Thanks so much for the info! We have lots of unusual (for this area) bugs, birds, and varmints visiting our farm, and I was having trouble trying to identify this beetle. It certainly was beautiful– the same morning I photographed this guy, I also got great shots of a pair of Io moths. Living in the country certainly has its perks!
Thanks again,
Charlee
Charlee Glinka Davenport Orchards/Vineyards/Winery

Letter 8 – Goldsmith Beetle

 

Subject: Goldsmith Beetle
Location: Shoreview, MN
June 16, 2013 4:07 pm
My 6 year old daughter found this beetle on 6/16/13 in Shoreview, MN (a suburb north of St Paul, MN). Based on the pictures, it looks just like the Goldsmith Beetle.
Signature: Maggie Setley

Goldsmith Beetle
Goldsmith Beetle

Dear Maggie,
This is a Goldsmith Beetle, described on BugGuide as being:  “A large yellow/green scarab with no elytral markings. Elytra has irregular rows of punctures.”  This is one of the insects that is suspected of being the inspiration for Edgar Allen Poe’s
“The Gold Bug” which is one of his less macabre stories.  We would highly suggest that you read it aloud to your daughter to cement the memory of the day she found the Gold Bug, a common name suggested on BugGuide.

Letter 9 – Goldsmith Beetle

 

Subject: Beach Beetle
Location: Plum Island, Massachusetts
June 13, 2016 1:17 pm
Dear Bugman,
We were on a class field trip to the beach and came across this golden guy. Any idea what he (or she) is?
Signature: Curious kids from AMS

Goldsmith Beetle
Goldsmith Beetle

Dear Curious kids from AMS,
Our response is delayed as we were away from the office when you submitted your request.  This is a Goldsmith Beetle,
Cotalpa lanigera, and it appears to have experienced some trauma.  According to BugGuide:  “Adults feed on foliage of oak, poplar, hickory, pear, maple, cottonwood, willow and sweetgum.”   As you are in Massachusetts, you may be interested in knowing that this is allegedly the insect that inspired Edgar Allen Poe’s classic short story “The Gold Bug.”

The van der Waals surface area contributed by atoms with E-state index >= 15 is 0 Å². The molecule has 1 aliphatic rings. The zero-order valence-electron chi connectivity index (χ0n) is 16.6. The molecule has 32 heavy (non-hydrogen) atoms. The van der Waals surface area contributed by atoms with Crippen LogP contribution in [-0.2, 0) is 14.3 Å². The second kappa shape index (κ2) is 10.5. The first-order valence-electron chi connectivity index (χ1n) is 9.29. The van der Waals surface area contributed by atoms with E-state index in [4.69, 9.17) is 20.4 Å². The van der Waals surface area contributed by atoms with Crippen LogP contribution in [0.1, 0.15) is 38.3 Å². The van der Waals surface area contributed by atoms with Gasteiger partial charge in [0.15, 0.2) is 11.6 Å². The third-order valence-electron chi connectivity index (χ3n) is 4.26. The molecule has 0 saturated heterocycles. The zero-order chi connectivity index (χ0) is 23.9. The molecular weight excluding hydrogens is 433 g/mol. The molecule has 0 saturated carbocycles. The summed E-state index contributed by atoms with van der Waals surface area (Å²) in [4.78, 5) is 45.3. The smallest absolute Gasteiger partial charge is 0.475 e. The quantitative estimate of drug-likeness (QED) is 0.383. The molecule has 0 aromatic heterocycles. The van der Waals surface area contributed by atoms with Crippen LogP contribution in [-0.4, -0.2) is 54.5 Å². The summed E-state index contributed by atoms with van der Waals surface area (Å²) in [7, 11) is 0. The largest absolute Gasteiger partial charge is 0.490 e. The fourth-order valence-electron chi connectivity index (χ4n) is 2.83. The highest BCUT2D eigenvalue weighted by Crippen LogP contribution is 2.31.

Letter 10 – Goldsmith Beetle

 

Subject: North Dakotan Beetle
Location: Theodor Roosevelt National Park
June 26, 2016 8:36 am
A beetle stumbled upon my campsite in June. It was night and attracted to my lantern. I was located by Medora, in the badlands of North Dakota.
Just curious on what it may be. My thoughts are Grapevine Hoplia?
Signature: Dan

Goldsmith Beetle
Goldsmith Beetle

Dear Dan,
This beautiful beetle is a Goldsmith Beetle,
Cotalpa lanigera.

Oh that is amazing! Thank you for the reply. Your awesome.

Letter 11 – Goldsmith Beetle

 

Subject: Goldsmith Beetle
Location: Ogunquit, Maine
June 9, 2017 8:13 pm
Beautiful Goldsmith Beetle tonight, feel feee to post of you’d like!
Signature: Jen

Goldsmith Beetle

Dear Jen,
Your request was sent on the first day of our much needed holiday, and we just returned to the office Tuesday, so we are embarking upon the impossible task of responding to requests that arrived in our absence and posting the most interesting submissions.  Your Goldsmith Beetle image is gorgeous, and warrants featuring on our scrolling feature bar for a spell.

Awww, thanks! 🙂

Letter 12 – Goldsmith Beetle

 

Subject: Goldsmith Beetle
Location: Western Nebraska I-80
June 24, 2017 9:49 am
We found this beetle in Nebraska and I knew it was something special.
Signature: Candy

Goldsmith Beetle

Dear Candy,
Your image of this beautiful Goldsmith Beetle is a welcome addition to our archives.

Letter 13 – Goldsmith Beetle

 

Subject:  Goldsmith Beetle?
Geographic location of the bug:  MS
Date: 04/03/2018
Time: 07:49 PM EDT
Your letter to the bugman:  I took a picture of this beetle crawling around under the security light. Is this a goldsmith beetle? It was grey and furry underneath. I moved it away from the light source.
How you want your letter signed:  TF

Goldsmith Beetle

Dear TF,
We concur that this is a Goldsmith Beetle,
Cotalpa lanigera, and according to BugGuide data, other sightings from Mississippi have occurred in April.

Letter 14 – Goldsmith Beetle

 

Subject:  Unknown Bug
Geographic location of the bug:  Eastern Iowa
Date: 05/31/2018
Time: 10:48 AM EDT
Your letter to the bugman:  I was wondering if you could help me identify this beetle? It flew while making a loud buzzing noise and appeared mostly white in color. Thank you!